Research project #2. You are a new project manager and have been assigned responsibility for an enterprise information systems project that touches every division in your organization. The chief executive officer stated at project initiation that successfully implementing this project was the number one priority of your organization. The project is in midst of the requirements analysis phase. While it is on schedule, you notice that attendance of the system users and owners at meetings on requirements has been dropping. A more experienced project manager has told you not to worry, that this is normal. Should you be concerned?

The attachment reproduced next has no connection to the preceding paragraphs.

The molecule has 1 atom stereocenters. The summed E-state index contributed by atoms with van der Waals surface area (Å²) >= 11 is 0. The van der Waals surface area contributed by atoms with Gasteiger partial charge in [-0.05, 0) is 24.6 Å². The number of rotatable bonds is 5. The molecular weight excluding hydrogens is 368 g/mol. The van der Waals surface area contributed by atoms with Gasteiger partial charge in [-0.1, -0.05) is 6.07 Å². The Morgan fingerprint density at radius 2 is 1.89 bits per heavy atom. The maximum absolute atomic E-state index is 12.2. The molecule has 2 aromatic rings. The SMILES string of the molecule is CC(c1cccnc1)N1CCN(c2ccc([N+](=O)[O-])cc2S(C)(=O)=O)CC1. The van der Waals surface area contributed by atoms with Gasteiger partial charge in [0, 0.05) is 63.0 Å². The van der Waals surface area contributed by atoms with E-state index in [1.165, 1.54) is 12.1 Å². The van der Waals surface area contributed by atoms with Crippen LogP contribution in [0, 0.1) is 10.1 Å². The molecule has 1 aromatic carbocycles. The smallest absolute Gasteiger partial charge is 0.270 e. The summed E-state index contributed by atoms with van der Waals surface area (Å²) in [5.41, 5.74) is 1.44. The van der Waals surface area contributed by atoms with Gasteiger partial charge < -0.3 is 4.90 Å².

~> Yes. Although the project is on schedule and it is highly likely that we will ship on time, if the final product is not what the stakeholders need, then the project will need costly modifications. We know that fixing code in pre-release form is much cheaper than fixing code that has already been shipped. Moreover, truly capturing and understanding what the stakeholders need and translating it to be an integral part of the initial project makes the most sense. Thus, yes, there is a reason to be concerned about dropping attendance. If attendance cannot be improved, an alternative way to encourage stakeholder participation has to be found.